How To Clean Up A CSS Stylesheet?

Unused CSS
Often over the course of time, you need to make small tweaks to your website. Most of these tweaks are usually visual, and involve working with CSS files. Over time, CSS files grow and may accumulate redundant or overlapping CSS rules that are old and no longer used, or are overwritten by new styles. Some styles might be leftovers from a plugin or an on-page element that you no longer use. These useless styles can increase the size of your CSS files, hence compromise the load speed. Let's take a look at how you can clean out your CSS files.
CSS styles can be;
  • Redundant, for instance, you might have set the body background color twice and never noticed it.
  • Overwritten, i.e. two separate values for a single CSS property, such as two different colors for the body background. In this case, the browser only picks out one style, making the other(s) useless.
  • No longer in use. You might have added a subscription widget and added custom CSS for it. But you later decided that it doesn't look good, and hence took off the widget entirely. The CSS for this widget still remains behind, no longer in use.

How to remove unused CSS?

Not only do these unused entries increase CSS file size and the page load time of your website, they also affect the site’s performance as the browser has to process extra data. Not to mention that useless CSS styles make the task of maintaining CSS files that much harder due to all the redundancy.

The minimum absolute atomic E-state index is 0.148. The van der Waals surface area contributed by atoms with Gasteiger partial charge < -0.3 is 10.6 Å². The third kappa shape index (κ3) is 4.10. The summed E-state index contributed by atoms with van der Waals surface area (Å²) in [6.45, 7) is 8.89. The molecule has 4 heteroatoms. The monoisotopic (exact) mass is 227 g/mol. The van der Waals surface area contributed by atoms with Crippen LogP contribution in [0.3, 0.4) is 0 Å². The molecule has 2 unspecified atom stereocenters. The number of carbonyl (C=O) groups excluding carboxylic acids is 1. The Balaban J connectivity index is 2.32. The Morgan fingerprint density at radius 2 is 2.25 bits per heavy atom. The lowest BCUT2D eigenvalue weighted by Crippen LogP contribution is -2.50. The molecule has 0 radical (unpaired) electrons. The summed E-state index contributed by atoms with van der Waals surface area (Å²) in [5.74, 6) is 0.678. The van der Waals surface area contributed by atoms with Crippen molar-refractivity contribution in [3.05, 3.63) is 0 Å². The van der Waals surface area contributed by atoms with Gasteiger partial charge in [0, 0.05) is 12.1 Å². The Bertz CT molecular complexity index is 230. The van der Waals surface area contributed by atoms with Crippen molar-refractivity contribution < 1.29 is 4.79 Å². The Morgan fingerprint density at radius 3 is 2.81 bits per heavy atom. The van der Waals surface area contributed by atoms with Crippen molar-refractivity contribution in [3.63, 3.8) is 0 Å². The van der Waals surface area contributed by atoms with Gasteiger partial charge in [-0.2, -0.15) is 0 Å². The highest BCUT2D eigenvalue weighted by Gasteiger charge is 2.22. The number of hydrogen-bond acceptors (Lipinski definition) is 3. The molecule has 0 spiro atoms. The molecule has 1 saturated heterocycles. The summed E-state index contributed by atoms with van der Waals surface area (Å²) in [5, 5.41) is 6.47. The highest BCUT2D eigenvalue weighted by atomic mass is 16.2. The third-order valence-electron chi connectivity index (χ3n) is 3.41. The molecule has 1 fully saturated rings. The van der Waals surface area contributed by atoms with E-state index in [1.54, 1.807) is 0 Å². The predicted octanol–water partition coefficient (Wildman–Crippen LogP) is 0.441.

A popular browser extension, called Dust Me is used for just such a purpose. It scans your webpage, and lists all the unused CSS rules in the stylesheet. Firefox and Opera users need to install this plugin, but fortunately for its users, Google Chrome has built-in developer tools which you can use to remove redundant CSS.
  • While a webpage is open inside Google Chrome, click on File >> Tools >> Developer Tools. Alternative keyboard shortcuts are Ctrl+Shift+I, or simply F12.
  • Inside the debugger, look for the Audits tab.
  • Inside the Audits tab, click on the radio button that says Reload Page and Audit on Load. Now click on Run.
  • The audit process should now run.
  • One the audit is complete, expand the "Remove Unused CSS Rules" group, and then further expand the CSS files that are located on your site. Not all CSS rules come from your website's CSS - some comes from third-party plugin sources.
You will now get a sorted list of all the styles that were not used by the browser.

CSS Audit

You can simply copy these results off the audits page, and save them for use. Cross-check them against your CSS file and see if they really are useless. Sometimes, some CSS rules aren't used on some pages, but are on others. Hence, not every rule can be eliminated this way. You will need to manually check before deleting each entry. We recommend auditing multiple pages before making a decision.

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  1. Thanks Qasim Zaib for helpful share about Clean Up A CSS Stylesheet. As a web designer in Minneapolis, MN, I hope to see more post like this in your blog.